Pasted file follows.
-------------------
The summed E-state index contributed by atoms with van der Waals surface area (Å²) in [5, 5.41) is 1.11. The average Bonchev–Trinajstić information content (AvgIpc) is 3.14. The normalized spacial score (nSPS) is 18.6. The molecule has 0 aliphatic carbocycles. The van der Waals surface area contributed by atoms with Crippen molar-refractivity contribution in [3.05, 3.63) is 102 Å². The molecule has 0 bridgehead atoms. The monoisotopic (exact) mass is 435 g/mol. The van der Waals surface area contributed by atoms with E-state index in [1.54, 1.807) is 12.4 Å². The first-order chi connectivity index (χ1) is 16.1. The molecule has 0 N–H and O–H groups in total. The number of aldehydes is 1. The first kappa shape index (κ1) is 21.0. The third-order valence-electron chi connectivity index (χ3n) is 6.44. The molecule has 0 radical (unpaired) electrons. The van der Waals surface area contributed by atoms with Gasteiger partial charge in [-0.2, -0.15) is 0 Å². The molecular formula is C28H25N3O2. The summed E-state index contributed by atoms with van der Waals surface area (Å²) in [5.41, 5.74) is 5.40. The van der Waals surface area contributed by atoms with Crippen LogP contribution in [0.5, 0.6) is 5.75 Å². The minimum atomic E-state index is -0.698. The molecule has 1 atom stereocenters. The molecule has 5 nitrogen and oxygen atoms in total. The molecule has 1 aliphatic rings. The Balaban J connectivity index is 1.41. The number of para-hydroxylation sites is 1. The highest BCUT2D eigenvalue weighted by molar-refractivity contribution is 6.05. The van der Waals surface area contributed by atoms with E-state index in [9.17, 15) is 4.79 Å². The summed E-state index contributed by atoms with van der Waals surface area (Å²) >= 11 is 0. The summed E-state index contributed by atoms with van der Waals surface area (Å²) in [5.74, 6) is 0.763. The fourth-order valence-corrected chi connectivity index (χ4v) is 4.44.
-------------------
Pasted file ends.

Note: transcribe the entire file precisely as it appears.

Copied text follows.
The summed E-state index contributed by atoms with van der Waals surface area (Å²) in [5, 5.41) is 1.11. The average Bonchev–Trinajstić information content (AvgIpc) is 3.14. The normalized spacial score (nSPS) is 18.6. The molecule has 0 aliphatic carbocycles. The van der Waals surface area contributed by atoms with Crippen molar-refractivity contribution in [3.05, 3.63) is 102 Å². The molecule has 0 bridgehead atoms. The monoisotopic (exact) mass is 435 g/mol. The van der Waals surface area contributed by atoms with E-state index in [1.54, 1.807) is 12.4 Å². The first-order chi connectivity index (χ1) is 16.1. The molecule has 0 N–H and O–H groups in total. The number of aldehydes is 1. The first kappa shape index (κ1) is 21.0. The third-order valence-electron chi connectivity index (χ3n) is 6.44. The molecule has 0 radical (unpaired) electrons. The van der Waals surface area contributed by atoms with Gasteiger partial charge in [-0.2, -0.15) is 0 Å². The molecular formula is C28H25N3O2. The summed E-state index contributed by atoms with van der Waals surface area (Å²) in [5.41, 5.74) is 5.40. The van der Waals surface area contributed by atoms with Crippen LogP contribution in [0.5, 0.6) is 5.75 Å². The minimum atomic E-state index is -0.698. The molecule has 1 atom stereocenters. The molecule has 5 nitrogen and oxygen atoms in total. The molecule has 1 aliphatic rings. The Balaban J connectivity index is 1.41. The number of para-hydroxylation sites is 1. The highest BCUT2D eigenvalue weighted by molar-refractivity contribution is 6.05. The van der Waals surface area contributed by atoms with E-state index in [9.17, 15) is 4.79 Å². The summed E-state index contributed by atoms with van der Waals surface area (Å²) >= 11 is 0. The summed E-state index contributed by atoms with van der Waals surface area (Å²) in [5.74, 6) is 0.763. The fourth-order valence-corrected chi connectivity index (χ4v) is 4.44.